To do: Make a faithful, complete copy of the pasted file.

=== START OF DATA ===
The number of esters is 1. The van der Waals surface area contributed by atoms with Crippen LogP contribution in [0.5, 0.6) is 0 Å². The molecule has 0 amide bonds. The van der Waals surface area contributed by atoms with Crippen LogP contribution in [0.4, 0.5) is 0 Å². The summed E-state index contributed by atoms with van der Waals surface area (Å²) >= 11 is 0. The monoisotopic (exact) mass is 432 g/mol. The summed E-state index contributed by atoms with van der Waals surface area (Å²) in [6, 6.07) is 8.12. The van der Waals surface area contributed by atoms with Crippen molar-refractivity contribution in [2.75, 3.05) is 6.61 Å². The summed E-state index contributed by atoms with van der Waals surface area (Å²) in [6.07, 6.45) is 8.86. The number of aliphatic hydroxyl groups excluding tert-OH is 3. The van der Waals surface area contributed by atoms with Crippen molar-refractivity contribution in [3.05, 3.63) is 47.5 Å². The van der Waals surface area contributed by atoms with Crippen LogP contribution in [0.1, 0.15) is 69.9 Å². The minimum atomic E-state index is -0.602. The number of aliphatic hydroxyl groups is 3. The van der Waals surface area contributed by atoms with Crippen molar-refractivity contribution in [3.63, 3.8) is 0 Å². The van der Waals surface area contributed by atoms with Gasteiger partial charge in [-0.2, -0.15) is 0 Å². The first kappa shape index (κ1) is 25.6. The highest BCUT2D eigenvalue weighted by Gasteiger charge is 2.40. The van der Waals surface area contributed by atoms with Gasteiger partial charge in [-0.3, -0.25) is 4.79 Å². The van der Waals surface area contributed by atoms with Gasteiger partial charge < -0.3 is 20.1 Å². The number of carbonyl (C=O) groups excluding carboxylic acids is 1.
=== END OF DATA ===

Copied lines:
The number of esters is 1. The van der Waals surface area contributed by atoms with Crippen LogP contribution in [0.5, 0.6) is 0 Å². The molecule has 0 amide bonds. The van der Waals surface area contributed by atoms with Crippen LogP contribution in [0.4, 0.5) is 0 Å². The summed E-state index contributed by atoms with van der Waals surface area (Å²) >= 11 is 0. The monoisotopic (exact) mass is 432 g/mol. The summed E-state index contributed by atoms with van der Waals surface area (Å²) in [6, 6.07) is 8.12. The van der Waals surface area contributed by atoms with Crippen molar-refractivity contribution in [2.75, 3.05) is 6.61 Å². The summed E-state index contributed by atoms with van der Waals surface area (Å²) in [6.07, 6.45) is 8.86. The number of aliphatic hydroxyl groups excluding tert-OH is 3. The van der Waals surface area contributed by atoms with Crippen molar-refractivity contribution in [3.05, 3.63) is 47.5 Å². The van der Waals surface area contributed by atoms with Crippen LogP contribution in [0.1, 0.15) is 69.9 Å². The minimum atomic E-state index is -0.602. The number of aliphatic hydroxyl groups is 3. The van der Waals surface area contributed by atoms with Crippen molar-refractivity contribution in [3.63, 3.8) is 0 Å². The van der Waals surface area contributed by atoms with Gasteiger partial charge in [-0.2, -0.15) is 0 Å². The first kappa shape index (κ1) is 25.6. The highest BCUT2D eigenvalue weighted by Gasteiger charge is 2.40. The van der Waals surface area contributed by atoms with Gasteiger partial charge in [-0.3, -0.25) is 4.79 Å². The van der Waals surface area contributed by atoms with Gasteiger partial charge < -0.3 is 20.1 Å². The number of carbonyl (C=O) groups excluding carboxylic acids is 1.